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WaterMatters

FARMS Project Boosts Economy, Improves Water Quality and Reduces Groundwater Use

New Governing Board Officers

At a time when most news reports about the economy are negative, a District program is providing a boon to the local economy.

A project funded through the District’s Facilitating Agricultural Resource Management Systems (FARMS) Program, a cost-share reimbursement program that conserves water and improves water quality, created work for ten local contractors and subcontractors.

The project involved the design, permitting and construction of a five-acre surface water and tailwater recovery pond and pump station in Claude Melli’s citrus grove in DeSoto County. The goal of the project is to reuse irrigation water from the groves and provide a source to pump from during the cold weather to protect the trees. Using surface water will reduce groundwater pumping in the District’s Southern Water Use Caution Area while also improving water quality in the Joshua Creek watershed.

One of the local companies involved in the project is Progressive Water Resources (PWR), which designed the system and assisted the contractors involved in its construction.

“The goal was to design a feature that would provide a sustainable and much-needed source of water while minimizing the impact to Mr. Melli’s groves,” said David Brown, PWR principal and managing partner.

The long, thin design does not take up a lot of space in the grove while providing tailwater recovery for more than 300 acres of citrus, or about one-fourth of Melli’s grove. Several major ditches in the grove drain into the pond, which holds up to 15 million gallons of water. The pump station will be completed soon and will tie the project into the existing irrigation system.

Don Wilson owns the excavating and utility company that won the bid for the project. “With no development going on, this job allowed me to keep my doors open.”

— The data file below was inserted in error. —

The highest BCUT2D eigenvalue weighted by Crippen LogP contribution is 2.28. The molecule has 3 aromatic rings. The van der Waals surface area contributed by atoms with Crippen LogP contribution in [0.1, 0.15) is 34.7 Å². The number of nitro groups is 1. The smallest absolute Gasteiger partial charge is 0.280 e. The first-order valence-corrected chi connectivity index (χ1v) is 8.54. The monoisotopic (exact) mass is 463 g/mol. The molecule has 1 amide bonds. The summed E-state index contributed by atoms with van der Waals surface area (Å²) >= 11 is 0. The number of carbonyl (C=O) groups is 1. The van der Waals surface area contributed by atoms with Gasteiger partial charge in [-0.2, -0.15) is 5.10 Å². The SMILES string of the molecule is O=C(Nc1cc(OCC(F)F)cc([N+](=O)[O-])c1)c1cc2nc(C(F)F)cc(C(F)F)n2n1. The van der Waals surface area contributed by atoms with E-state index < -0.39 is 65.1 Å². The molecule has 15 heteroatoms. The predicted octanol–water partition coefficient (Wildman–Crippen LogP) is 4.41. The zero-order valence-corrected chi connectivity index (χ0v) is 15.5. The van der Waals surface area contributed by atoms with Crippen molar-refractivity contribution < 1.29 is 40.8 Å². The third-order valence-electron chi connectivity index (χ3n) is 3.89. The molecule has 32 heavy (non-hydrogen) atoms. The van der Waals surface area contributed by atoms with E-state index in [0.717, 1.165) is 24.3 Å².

Wilson has been in business for 37 years and was out at the site daily to make sure the job was done correctly. About a dozen of his staff worked on the project, and he knew that a job done well could lead to more work in the future.

In addition to Wilson’s company, several other local businesses were employed on this project, including an irrigation contractor and a nearby sod company that uses surface water provided by another FARMS project.

“The economic impact of this project does not stop with the contractors,” said Eric DeHaven, the District’s resource data and restoration director. “This project will help improve the growers’ economy as well because the improved water quality will lead to an increase in fruit quantity and quality.”

This is the second FARMS project at the grove. Melli looked to the District for help due to his problems with mineralized ground water and an inability to pump enough water for cold protection. When a tree is damaged by a freeze, it takes a year for it to recover.

“We lost several million dollars before we started working with the District,” said Melli. “Production was down to 80 to 100 boxes of fruit per acre, but now we are back up to 400 to 500 boxes.”

The District’s well back-plugging program helped reduce the salinity in Mr. Melli’s wells. However, back-plugging the wells meant less water was being pumped, which placed a greater importance on a sustainable surface water supply.

The first FARMS project began to address the quantity problems and involved installing pumps, filters and piping to connect an existing stormwater reservoir to the irrigation system. It was projected to offset 170,000 gallons per day (gpd) and is functioning close to those projections. However, the first project does not work well during the dry season due to the shallowness of the reservoir and its limited storage. The new FARMS project is gravity-fed and can be used year-round. It is expected to offset 92,000 gpd, if not more.

Melli is now a huge proponent of the FARMS Program and talks to other growers about how the program can help them solve water quality and quantity problems.

Brown also brings other growers to see the projects and learn what they can do on their own farms.

“Farmers can be skeptical, and rightly so,” said Brown. “So before they move forward on a project, they really want to see results. Once they see a project such as this one, they become more interested in working with the District.”

For more information about the District’s FARMS Program, please visit the District’s web site at WaterMatters.org/farms or call the District’s Sarasota Service Office at (941) 377-3722 or 1-800-320-3503 (FL only), ext. 6529.

July–August 2009
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